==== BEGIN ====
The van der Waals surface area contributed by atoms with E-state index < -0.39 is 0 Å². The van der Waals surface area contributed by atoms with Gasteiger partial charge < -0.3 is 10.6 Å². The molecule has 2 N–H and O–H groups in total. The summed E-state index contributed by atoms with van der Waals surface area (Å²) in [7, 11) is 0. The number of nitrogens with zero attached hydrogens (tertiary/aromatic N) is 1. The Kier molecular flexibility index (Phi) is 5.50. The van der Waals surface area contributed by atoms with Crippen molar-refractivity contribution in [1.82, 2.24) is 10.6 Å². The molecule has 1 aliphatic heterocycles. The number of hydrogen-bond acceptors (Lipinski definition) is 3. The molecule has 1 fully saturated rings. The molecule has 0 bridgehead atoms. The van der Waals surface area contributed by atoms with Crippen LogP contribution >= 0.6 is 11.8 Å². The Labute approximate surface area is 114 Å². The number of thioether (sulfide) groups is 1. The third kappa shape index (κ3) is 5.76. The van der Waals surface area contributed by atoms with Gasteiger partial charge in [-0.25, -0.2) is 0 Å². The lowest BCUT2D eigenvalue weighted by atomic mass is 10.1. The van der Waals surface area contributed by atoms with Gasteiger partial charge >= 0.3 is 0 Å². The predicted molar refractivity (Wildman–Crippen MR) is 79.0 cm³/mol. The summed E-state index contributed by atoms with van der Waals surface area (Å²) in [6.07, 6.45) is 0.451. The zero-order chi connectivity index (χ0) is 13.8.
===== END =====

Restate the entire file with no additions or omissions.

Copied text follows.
The van der Waals surface area contributed by atoms with E-state index < -0.39 is 0 Å². The van der Waals surface area contributed by atoms with Gasteiger partial charge < -0.3 is 10.6 Å². The molecule has 2 N–H and O–H groups in total. The summed E-state index contributed by atoms with van der Waals surface area (Å²) in [7, 11) is 0. The number of nitrogens with zero attached hydrogens (tertiary/aromatic N) is 1. The Kier molecular flexibility index (Phi) is 5.50. The van der Waals surface area contributed by atoms with Crippen molar-refractivity contribution in [1.82, 2.24) is 10.6 Å². The molecule has 1 aliphatic heterocycles. The number of hydrogen-bond acceptors (Lipinski definition) is 3. The molecule has 1 fully saturated rings. The molecule has 0 bridgehead atoms. The van der Waals surface area contributed by atoms with Crippen LogP contribution >= 0.6 is 11.8 Å². The Labute approximate surface area is 114 Å². The number of thioether (sulfide) groups is 1. The third kappa shape index (κ3) is 5.76. The van der Waals surface area contributed by atoms with Gasteiger partial charge in [-0.25, -0.2) is 0 Å². The lowest BCUT2D eigenvalue weighted by atomic mass is 10.1. The van der Waals surface area contributed by atoms with Gasteiger partial charge >= 0.3 is 0 Å². The predicted molar refractivity (Wildman–Crippen MR) is 79.0 cm³/mol. The summed E-state index contributed by atoms with van der Waals surface area (Å²) in [6.07, 6.45) is 0.451. The zero-order chi connectivity index (χ0) is 13.8.